This is why, he says, ISIS has become such a big deal, even drawing the young people to them.  It’s the Arab Les Mis, except they play dirty, but it appeals to them because it is the first time the everyday, real, regular people are defeating local dictator governments and even defying international powers (whom caused most of the mess in their countries, according to the people who live there).  This appeals especially to the Sunnis, who lost their power in 2003, because they see it as a chance to come back and to regain their power and dominance – and for that, they will fight, and for that, they will die.

And it has grown big enough to suck in all the countries around them, so that all the countries are a mess, and no one can take care of themselves, much less help any allies, making everyone dependent on Europe and the US for settling the crisis while simultaneously fighting against them for their own independence.

It’s a mess.

And it’s changing the map.

That’s what all the big fuss is about, actually.

Remember at the end of World War I?  Well, that was 1918, so maybe you don’t remember it because like me, you weren’t born yet.  But that’s when it was, and when the war was over, a handful of French and a handful of British went off to their secret room where they had snacks and tea and cheese and probably some wine, and they started drawing lines.  They drew straws (not really, but maybe), taking turns claiming lands and sorting out which country was which, and creating new boundaries for most everything.

And, for the first time they invited some guy – the guy who is now the grandfather of the current King of Jordan – and gave him 6,000 pounds, and told him he had six months to establish a new country, the place we now call Jordan.

Then they drew new boundaries all over the Middle East and Europe, gave a good toast, and celebrated peace.

Except it was messy, and Europe had to be fixed right away, but they are good at being gentleman, having a good skirmish, and then going back to their corners.

The Middle East, though?  It sat there, brewing, no one liking the new boundaries, and everyone constantly fighting over them.

And now it is dissolving, he says.

The map boundaries are dissolving, and that’s why is is such a huge big deal over there right now.

For the first time since World War I, the boundaries are being changed.  He said that ISIS has actually erased the boundary between Iraq and Syria, and controls the whole territory.  That’s what ISIS means, did you know that?  ISIS stands for Islamic State of Iraq and the Levant, then renamed the Islamic State of Iraq and Syria (ISIS).  Last summer they changed their name to just Islamic State (IS) because they have gained so much territory, but the UN and other governments are refusing to acknowledge that as their name.  But this is why it is such a big deal: for the first time since World War I, some random group of people that didn’t even have power have fought for power, taken over territory, and have officially changed the map.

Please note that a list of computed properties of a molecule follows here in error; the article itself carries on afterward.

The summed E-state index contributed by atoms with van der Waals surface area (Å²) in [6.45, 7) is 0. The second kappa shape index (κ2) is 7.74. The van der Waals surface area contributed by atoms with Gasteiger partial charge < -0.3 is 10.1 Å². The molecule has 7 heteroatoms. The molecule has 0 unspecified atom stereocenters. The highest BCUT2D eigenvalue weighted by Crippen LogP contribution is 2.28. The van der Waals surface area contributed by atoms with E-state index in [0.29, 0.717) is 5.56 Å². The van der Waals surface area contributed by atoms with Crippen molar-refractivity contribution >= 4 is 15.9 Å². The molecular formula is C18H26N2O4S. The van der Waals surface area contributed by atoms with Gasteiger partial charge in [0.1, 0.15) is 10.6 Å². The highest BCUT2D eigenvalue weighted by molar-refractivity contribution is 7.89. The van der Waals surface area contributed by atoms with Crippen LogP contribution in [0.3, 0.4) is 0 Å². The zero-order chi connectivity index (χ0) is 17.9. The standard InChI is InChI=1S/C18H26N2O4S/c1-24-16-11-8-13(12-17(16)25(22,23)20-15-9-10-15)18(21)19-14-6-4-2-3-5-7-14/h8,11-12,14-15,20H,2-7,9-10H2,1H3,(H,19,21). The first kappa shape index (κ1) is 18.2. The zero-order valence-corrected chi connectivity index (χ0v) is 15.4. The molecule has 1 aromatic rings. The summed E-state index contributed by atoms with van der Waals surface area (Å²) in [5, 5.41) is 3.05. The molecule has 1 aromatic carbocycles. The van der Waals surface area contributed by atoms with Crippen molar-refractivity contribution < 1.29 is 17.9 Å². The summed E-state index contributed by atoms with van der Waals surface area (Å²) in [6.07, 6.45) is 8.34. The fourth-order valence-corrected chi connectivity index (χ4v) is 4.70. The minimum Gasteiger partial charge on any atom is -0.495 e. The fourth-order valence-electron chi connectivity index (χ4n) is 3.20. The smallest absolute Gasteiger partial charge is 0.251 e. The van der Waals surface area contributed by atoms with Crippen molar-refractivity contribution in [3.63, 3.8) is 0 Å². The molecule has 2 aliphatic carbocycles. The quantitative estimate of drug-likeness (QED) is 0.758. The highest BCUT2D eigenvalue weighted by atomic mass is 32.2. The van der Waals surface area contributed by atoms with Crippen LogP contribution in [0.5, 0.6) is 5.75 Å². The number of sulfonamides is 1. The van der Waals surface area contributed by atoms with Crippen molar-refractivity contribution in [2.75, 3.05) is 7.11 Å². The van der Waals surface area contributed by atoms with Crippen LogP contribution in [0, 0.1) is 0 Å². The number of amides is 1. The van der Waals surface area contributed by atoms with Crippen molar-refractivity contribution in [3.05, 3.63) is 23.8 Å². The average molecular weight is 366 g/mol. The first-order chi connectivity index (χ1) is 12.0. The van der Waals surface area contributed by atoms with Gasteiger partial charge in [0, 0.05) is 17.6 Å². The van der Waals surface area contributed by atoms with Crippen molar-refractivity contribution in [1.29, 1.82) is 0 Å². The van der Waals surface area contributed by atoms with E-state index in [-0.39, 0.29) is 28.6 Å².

That’s what I learned.

I don’t mean that I learned to have compassion for ISIS, but rather that I learned better the political context in which some of my friends have grown up in, or why other friends who are Muslim are so different than the terrible stories we here.  It helped me learn about different pieces, from divisions of culture and religion to divisions within the culture and divisions within the religion.  It was interesting and helped me understand some of what is going on a little better, so I thought I would share.

About Emily

I am a member of The Church of Jesus Christ of Latter-day Saints since 2009. I serve as a Chaplain, and work as a counselor. I got bilateral cochlear implants in 2010, but will always love sign language. I choose books over television, and organics over processed. Nothing is as close to flying as ballroom dancing - except maybe running, when in the solo mood. I would rather be outside than anywhere else, especially at the river riding my bike or kayaking. PhD in Marriage and Family Therapy, and currently doing a post-doc in Jewish Studies and an MDiv in Pastoral Counseling. The best thing about Emily World is that it's always an adventure, even if (not so) grammatically precise. The only thing better than writing is being married to a writer. Nathan Christensen and I were married in the Oklahoma City temple on 13 October 2012, and have since fostered more than eighty-five children. We have adopted the six who stayed, and are totally and completely and helplessly in love with our family. Nathan writes musical theater, including "Broadcast" (a musical history of the radio) and an adaption of Lois Lowry's "The Giver". He served his mission in South Korea, has taught song-writing in New York City public schools, and worked as a theater critic for a Tucson newspaper. This is not an official Web site of The Church of Jesus Christ of Latter-day Saints.